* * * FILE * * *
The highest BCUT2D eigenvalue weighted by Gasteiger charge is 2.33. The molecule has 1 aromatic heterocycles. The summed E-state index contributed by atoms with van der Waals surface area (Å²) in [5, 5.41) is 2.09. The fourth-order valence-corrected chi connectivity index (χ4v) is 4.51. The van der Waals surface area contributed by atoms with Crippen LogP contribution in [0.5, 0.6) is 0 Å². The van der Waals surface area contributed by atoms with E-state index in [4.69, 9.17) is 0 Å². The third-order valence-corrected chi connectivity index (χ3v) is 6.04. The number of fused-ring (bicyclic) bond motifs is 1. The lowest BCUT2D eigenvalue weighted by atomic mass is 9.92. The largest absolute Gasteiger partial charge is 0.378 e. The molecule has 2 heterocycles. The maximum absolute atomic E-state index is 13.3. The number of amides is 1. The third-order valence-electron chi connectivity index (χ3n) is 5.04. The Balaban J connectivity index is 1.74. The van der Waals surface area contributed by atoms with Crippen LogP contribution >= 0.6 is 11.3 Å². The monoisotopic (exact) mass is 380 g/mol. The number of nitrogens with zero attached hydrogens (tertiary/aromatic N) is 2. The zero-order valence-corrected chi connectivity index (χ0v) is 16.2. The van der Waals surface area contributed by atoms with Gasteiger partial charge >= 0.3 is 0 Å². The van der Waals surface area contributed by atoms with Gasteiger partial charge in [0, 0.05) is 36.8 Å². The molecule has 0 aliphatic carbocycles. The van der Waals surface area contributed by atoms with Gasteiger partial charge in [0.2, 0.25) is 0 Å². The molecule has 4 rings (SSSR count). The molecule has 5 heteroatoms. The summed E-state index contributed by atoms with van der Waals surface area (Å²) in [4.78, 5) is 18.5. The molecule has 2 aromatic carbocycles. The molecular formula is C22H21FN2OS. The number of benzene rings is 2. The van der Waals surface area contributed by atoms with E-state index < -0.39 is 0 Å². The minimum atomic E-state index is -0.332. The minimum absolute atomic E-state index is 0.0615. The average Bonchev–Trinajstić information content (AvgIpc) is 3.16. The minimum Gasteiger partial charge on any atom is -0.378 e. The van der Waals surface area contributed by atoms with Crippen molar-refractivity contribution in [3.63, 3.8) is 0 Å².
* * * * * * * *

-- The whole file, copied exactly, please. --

The highest BCUT2D eigenvalue weighted by Gasteiger charge is 2.33. The molecule has 1 aromatic heterocycles. The summed E-state index contributed by atoms with van der Waals surface area (Å²) in [5, 5.41) is 2.09. The fourth-order valence-corrected chi connectivity index (χ4v) is 4.51. The van der Waals surface area contributed by atoms with Crippen LogP contribution in [0.5, 0.6) is 0 Å². The van der Waals surface area contributed by atoms with E-state index in [4.69, 9.17) is 0 Å². The third-order valence-corrected chi connectivity index (χ3v) is 6.04. The number of fused-ring (bicyclic) bond motifs is 1. The lowest BCUT2D eigenvalue weighted by atomic mass is 9.92. The largest absolute Gasteiger partial charge is 0.378 e. The molecule has 2 heterocycles. The maximum absolute atomic E-state index is 13.3. The number of amides is 1. The third-order valence-electron chi connectivity index (χ3n) is 5.04. The Balaban J connectivity index is 1.74. The van der Waals surface area contributed by atoms with Crippen LogP contribution >= 0.6 is 11.3 Å². The monoisotopic (exact) mass is 380 g/mol. The number of nitrogens with zero attached hydrogens (tertiary/aromatic N) is 2. The zero-order valence-corrected chi connectivity index (χ0v) is 16.2. The van der Waals surface area contributed by atoms with Gasteiger partial charge >= 0.3 is 0 Å². The van der Waals surface area contributed by atoms with Gasteiger partial charge in [0, 0.05) is 36.8 Å². The molecule has 0 aliphatic carbocycles. The van der Waals surface area contributed by atoms with Gasteiger partial charge in [0.2, 0.25) is 0 Å². The molecule has 4 rings (SSSR count). The molecule has 5 heteroatoms. The summed E-state index contributed by atoms with van der Waals surface area (Å²) in [4.78, 5) is 18.5. The molecule has 2 aromatic carbocycles. The molecular formula is C22H21FN2OS. The number of benzene rings is 2. The van der Waals surface area contributed by atoms with E-state index < -0.39 is 0 Å². The minimum atomic E-state index is -0.332. The minimum absolute atomic E-state index is 0.0615. The average Bonchev–Trinajstić information content (AvgIpc) is 3.16. The minimum Gasteiger partial charge on any atom is -0.378 e. The van der Waals surface area contributed by atoms with Crippen molar-refractivity contribution in [3.63, 3.8) is 0 Å².